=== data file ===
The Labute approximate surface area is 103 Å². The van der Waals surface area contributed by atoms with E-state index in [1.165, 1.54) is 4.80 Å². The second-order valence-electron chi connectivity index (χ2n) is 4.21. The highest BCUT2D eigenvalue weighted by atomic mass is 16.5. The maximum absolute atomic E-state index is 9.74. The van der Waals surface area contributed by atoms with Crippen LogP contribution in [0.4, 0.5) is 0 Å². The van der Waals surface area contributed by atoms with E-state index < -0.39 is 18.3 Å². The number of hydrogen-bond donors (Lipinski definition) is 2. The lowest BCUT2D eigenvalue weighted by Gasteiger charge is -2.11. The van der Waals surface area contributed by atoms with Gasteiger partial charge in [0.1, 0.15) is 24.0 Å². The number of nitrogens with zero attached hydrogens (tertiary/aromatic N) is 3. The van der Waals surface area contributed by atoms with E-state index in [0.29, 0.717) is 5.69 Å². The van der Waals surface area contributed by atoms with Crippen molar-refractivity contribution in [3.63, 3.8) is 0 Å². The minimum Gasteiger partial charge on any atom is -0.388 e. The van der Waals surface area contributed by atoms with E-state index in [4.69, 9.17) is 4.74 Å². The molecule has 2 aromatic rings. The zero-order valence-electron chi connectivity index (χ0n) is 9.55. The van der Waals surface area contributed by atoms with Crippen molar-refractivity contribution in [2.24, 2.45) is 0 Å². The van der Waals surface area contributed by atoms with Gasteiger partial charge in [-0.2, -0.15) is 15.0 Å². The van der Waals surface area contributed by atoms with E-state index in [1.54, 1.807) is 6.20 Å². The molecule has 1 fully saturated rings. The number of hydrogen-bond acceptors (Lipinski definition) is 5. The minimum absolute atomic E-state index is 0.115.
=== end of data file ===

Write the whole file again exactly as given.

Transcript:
The Labute approximate surface area is 103 Å². The van der Waals surface area contributed by atoms with E-state index in [1.165, 1.54) is 4.80 Å². The second-order valence-electron chi connectivity index (χ2n) is 4.21. The highest BCUT2D eigenvalue weighted by atomic mass is 16.5. The maximum absolute atomic E-state index is 9.74. The van der Waals surface area contributed by atoms with Crippen LogP contribution in [0.4, 0.5) is 0 Å². The van der Waals surface area contributed by atoms with E-state index < -0.39 is 18.3 Å². The number of hydrogen-bond donors (Lipinski definition) is 2. The lowest BCUT2D eigenvalue weighted by Gasteiger charge is -2.11. The van der Waals surface area contributed by atoms with Gasteiger partial charge in [0.1, 0.15) is 24.0 Å². The number of nitrogens with zero attached hydrogens (tertiary/aromatic N) is 3. The van der Waals surface area contributed by atoms with E-state index in [0.29, 0.717) is 5.69 Å². The van der Waals surface area contributed by atoms with Crippen molar-refractivity contribution in [3.63, 3.8) is 0 Å². The minimum Gasteiger partial charge on any atom is -0.388 e. The van der Waals surface area contributed by atoms with E-state index in [4.69, 9.17) is 4.74 Å². The molecule has 2 aromatic rings. The zero-order valence-electron chi connectivity index (χ0n) is 9.55. The van der Waals surface area contributed by atoms with Crippen molar-refractivity contribution in [2.24, 2.45) is 0 Å². The van der Waals surface area contributed by atoms with Gasteiger partial charge in [-0.2, -0.15) is 15.0 Å². The van der Waals surface area contributed by atoms with E-state index in [1.54, 1.807) is 6.20 Å². The molecule has 1 fully saturated rings. The number of hydrogen-bond acceptors (Lipinski definition) is 5. The minimum absolute atomic E-state index is 0.115.